The industry last month welcomed the transitional period to January 2021 and Theresa May’s commitment to the UK’s participation with the European Aviation Safety Agency (Easa).
However, concerns still remain about the country’s readiness to leave, particularly in respect of the open skies arrangement, visa-free travel and consumer rights enshrined in EU law, such as Ehic (health insurance) protection and EU261 compensation.
TTG this week approached a number of industry bodies to gauge their thoughts on progress, now the 12-month Brexit countdown has begun.
Derek Moore, Aito chairman, said the abundance of rumour rather than certainty raised questions over the competence of those negotiating Britain’s exit and whether they understand, or care, about the needs of the travel industry.
However, he acknowledged the transition period would give businesses time to make “proper plans” for Brexit – a notion echoed by Abta’s director of public affairs Alan Wardle, who said it would give consumers and businesses “a degree of confidence”.
“What needs to happen now is for the government to make progress setting out what the future relationship will look like,” he said, adding May’s stance on Easa recognised the importance of negotiating a deal on aviation.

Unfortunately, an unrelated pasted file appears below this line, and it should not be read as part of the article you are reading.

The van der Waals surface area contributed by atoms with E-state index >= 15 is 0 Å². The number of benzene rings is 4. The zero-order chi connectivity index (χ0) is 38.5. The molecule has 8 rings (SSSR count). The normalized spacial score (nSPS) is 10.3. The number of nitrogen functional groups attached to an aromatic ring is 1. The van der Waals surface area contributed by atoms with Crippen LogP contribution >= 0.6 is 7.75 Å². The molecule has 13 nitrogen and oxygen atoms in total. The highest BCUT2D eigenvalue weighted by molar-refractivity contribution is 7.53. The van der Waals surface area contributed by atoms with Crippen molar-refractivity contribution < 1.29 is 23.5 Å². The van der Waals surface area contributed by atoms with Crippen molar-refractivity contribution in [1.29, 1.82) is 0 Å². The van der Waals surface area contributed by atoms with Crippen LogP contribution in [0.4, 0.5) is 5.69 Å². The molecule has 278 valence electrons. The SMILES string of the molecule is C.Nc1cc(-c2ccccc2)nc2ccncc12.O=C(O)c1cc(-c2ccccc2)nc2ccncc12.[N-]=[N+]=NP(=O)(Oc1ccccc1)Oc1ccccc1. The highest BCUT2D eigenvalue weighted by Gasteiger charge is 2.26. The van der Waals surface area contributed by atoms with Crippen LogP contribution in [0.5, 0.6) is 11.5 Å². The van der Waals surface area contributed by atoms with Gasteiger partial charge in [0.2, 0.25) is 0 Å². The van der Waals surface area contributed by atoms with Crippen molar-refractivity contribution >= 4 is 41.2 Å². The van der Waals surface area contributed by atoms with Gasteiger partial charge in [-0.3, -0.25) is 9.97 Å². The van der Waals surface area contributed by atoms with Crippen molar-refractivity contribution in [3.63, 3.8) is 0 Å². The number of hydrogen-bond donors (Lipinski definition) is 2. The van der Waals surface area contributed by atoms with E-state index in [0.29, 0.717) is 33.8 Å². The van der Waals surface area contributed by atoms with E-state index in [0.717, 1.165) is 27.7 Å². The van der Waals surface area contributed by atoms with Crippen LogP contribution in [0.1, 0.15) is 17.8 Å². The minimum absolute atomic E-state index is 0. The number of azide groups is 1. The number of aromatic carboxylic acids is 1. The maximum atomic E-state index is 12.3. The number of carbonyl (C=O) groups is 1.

Like Wardle, Alan Bowen, legal advisor to the Association of Atol Companies, said the biggest issue was “undoubtedly” the lack of progress on new aviation policy affecting intra-EU routes, followed by the “complete confusion” over the implementation of PTD on July 1.
Neil Armorgie, corporate product director and chief executive of the Win Global Travel Network, said the transition agreement had alleviated “some concerns” but stressed he appreciated the “complex” talks were unlikely to yield quick announcements.
"Megaphone negotiations by both sides did not help matters,” he added. “The visible progress is the fact we have agreed the divorce bill, have an agreement for a transition period and there are positive noises over a trading relationship.”
Tim Alderslade, chief executive of Airlines UK, sounded a more positive note: “We’re pleased with the progress, culminating in the transitional agreement,” he said.
“This will provide much needed clarity to consumers. Clearly, this is only a political agreement at this stage and so we look forward to legal clarity as soon as possible.
“The main thing from our perspective is the UK and EU begin work on securing a comprehensive aviation agreement ensuring the continuation of services beyond December 2020.
“The thing about aviation is it can be split off and dealt with well in advance – if we can get a deal done between now and the end of 2018, let’s get on and do it.”
TTG also asked the industry what it's main concerns were ahead of Brexit.
We've consolidated the list into the five general strands below.